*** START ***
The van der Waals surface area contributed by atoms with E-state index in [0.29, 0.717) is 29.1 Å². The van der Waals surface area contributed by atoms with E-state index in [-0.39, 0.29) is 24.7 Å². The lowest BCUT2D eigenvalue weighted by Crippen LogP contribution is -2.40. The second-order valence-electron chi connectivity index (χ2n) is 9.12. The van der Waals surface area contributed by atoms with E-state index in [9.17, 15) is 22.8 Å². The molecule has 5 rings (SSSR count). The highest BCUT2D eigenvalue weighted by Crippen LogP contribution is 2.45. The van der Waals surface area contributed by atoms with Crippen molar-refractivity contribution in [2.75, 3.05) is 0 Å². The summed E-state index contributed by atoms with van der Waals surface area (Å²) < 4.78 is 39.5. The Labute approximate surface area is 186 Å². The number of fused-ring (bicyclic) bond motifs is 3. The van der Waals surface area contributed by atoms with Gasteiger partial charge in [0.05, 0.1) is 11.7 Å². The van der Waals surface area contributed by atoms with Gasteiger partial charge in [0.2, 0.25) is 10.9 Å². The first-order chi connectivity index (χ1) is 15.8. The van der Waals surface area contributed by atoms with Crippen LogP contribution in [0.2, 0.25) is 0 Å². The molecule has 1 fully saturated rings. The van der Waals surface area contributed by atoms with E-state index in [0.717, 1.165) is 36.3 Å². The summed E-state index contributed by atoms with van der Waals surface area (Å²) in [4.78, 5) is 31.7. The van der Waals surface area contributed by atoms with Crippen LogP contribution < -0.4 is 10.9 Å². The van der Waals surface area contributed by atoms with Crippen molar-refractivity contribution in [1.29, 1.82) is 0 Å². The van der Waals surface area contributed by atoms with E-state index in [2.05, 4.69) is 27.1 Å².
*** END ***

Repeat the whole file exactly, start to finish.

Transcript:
The van der Waals surface area contributed by atoms with E-state index in [0.29, 0.717) is 29.1 Å². The van der Waals surface area contributed by atoms with E-state index in [-0.39, 0.29) is 24.7 Å². The lowest BCUT2D eigenvalue weighted by Crippen LogP contribution is -2.40. The second-order valence-electron chi connectivity index (χ2n) is 9.12. The van der Waals surface area contributed by atoms with E-state index in [9.17, 15) is 22.8 Å². The molecule has 5 rings (SSSR count). The highest BCUT2D eigenvalue weighted by Crippen LogP contribution is 2.45. The van der Waals surface area contributed by atoms with Crippen molar-refractivity contribution in [2.75, 3.05) is 0 Å². The summed E-state index contributed by atoms with van der Waals surface area (Å²) < 4.78 is 39.5. The Labute approximate surface area is 186 Å². The number of fused-ring (bicyclic) bond motifs is 3. The van der Waals surface area contributed by atoms with Gasteiger partial charge in [0.05, 0.1) is 11.7 Å². The van der Waals surface area contributed by atoms with Gasteiger partial charge in [0.2, 0.25) is 10.9 Å². The first-order chi connectivity index (χ1) is 15.8. The van der Waals surface area contributed by atoms with Crippen LogP contribution in [0.2, 0.25) is 0 Å². The molecule has 1 fully saturated rings. The van der Waals surface area contributed by atoms with E-state index in [0.717, 1.165) is 36.3 Å². The summed E-state index contributed by atoms with van der Waals surface area (Å²) in [4.78, 5) is 31.7. The van der Waals surface area contributed by atoms with Crippen LogP contribution < -0.4 is 10.9 Å². The van der Waals surface area contributed by atoms with Crippen molar-refractivity contribution in [1.29, 1.82) is 0 Å². The van der Waals surface area contributed by atoms with E-state index in [2.05, 4.69) is 27.1 Å².